We are continually supporting teachers in the schools where we work by providing them with training and materials to help them in their work and day-to-day lives. We incorporate teacher training into many of our programmes, and are delighted to have completed in March 2018 a new model Early Childhood Development Centre at Kitgum Core Primary Teacher Training College in Northern Uganda. Due to this new facility, Kyambogo University, the supervisory body of all Colleges in Northern Uganda (under the Ministry of Education), will be taking over mandate of training and certifying all ECD caregivers at KCPTC with a higher level of certification – Diploma award – the first of its kind in Northern Uganda. We are also funding teacher salaries in South Sudan.
In Zambia our main focus is on infrastructure. We work in the poorest region of the country, mainly in community schools. Community schools are built by the local community where government schools are too far away to access or oversubscribed. Lack of resources means that community schools are often poorly constructed (out of mud and wood) and not big enough to accommodate all the students that go to them.
We build 3 room classroom blocks so that multiple lessons don’t have to happen in the same rooms simultaneously. Included in the construction of classroom blocks is a lockable staff office, where teachers can store confidential material (i.e.: exam papers). Where required we furnish classrooms with desks, chairs and boards.
Construction is also a large part of our work in Uganda and South Sudan. We’ve built latrines in the Koboko region at 5 schools to support the massive influx of South Sudanese and Congolese refugees and completed the building of 6 x classroom blocks at schools where the children are being taught under trees, and provided boreholes. African Revival has literally built these schools from the ground up – and we are about to do the same at Marukulu Primary School where there is currently no infrastructure at all.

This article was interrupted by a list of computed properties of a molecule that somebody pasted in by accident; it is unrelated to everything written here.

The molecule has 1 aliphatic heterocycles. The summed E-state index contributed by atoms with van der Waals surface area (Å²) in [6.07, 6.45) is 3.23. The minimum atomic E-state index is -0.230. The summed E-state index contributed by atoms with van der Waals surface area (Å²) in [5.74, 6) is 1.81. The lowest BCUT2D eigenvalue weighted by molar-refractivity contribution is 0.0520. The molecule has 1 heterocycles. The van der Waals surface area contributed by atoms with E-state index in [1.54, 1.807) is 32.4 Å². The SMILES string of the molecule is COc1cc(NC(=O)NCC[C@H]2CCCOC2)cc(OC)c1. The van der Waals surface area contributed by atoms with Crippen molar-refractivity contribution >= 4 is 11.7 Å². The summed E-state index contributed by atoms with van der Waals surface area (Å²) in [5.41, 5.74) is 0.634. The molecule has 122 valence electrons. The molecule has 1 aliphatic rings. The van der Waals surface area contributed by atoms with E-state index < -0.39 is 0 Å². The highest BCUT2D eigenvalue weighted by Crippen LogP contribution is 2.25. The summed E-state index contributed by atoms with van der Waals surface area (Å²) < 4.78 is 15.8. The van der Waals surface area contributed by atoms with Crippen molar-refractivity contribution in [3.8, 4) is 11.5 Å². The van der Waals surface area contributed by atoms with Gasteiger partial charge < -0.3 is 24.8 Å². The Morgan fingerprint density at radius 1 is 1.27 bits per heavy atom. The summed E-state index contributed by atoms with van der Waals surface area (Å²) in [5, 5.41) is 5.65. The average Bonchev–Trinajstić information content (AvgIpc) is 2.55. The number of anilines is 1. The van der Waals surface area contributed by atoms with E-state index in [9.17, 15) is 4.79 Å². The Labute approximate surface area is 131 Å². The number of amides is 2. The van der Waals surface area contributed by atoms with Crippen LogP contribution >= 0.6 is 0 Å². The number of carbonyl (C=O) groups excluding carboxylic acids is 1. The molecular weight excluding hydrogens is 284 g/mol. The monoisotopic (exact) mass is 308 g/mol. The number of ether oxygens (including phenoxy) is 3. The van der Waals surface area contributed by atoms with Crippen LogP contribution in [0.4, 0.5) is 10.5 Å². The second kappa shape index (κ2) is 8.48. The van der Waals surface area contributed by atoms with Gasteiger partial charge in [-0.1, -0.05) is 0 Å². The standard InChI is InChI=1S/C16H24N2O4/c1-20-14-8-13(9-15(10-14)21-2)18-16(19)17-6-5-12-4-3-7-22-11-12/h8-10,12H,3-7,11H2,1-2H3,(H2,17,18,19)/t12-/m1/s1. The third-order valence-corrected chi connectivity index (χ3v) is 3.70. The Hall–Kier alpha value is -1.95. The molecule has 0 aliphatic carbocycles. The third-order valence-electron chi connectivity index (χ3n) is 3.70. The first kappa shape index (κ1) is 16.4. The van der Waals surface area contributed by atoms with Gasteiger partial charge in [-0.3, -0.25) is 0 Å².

Schools Demonstration Farms
In Uganda and Zambia we run a school demonstration farm programmes to address low quality primary education, food insecurity and poor agricultural productivity.
Many students find it difficult to concentrate in class because they are hungry, and often parents find it difficult to grow enough food. We work with school communities to establish parent-led farms and give agricultural, marketing and financial training. Profits from produce are split between the school, a group development fund and group members, and eventually the project becomes self-sufficient so our help is no longer needed.
In Zambia we’ve collaborated with parents and teachers at Munyenye school and put up game wire fencing to prevent grazing herds from entering the school farm and damaging crops.
We secured 50% funding from a Trust, and additional funding from the Ball 2019, to implement School Development Farms at other 10 schools in Lamwo District of Northern Uganda. This three year project – ending in December 2023 – benefits the community and strengthens the partnership between parents and the school.
Our teams are always on the look out for new ways to improve people’s livelihoods. We recently completed a beekeeping project at 5 schools in the Nwoya district of Northern Uganda to train community members as beekeepers so they can generate income for school fees (and potentially start a sustainable business) from selling honey.
If you’d like to support any of our projects or speak to us about what we do please get in touch at firstname.lastname@example.org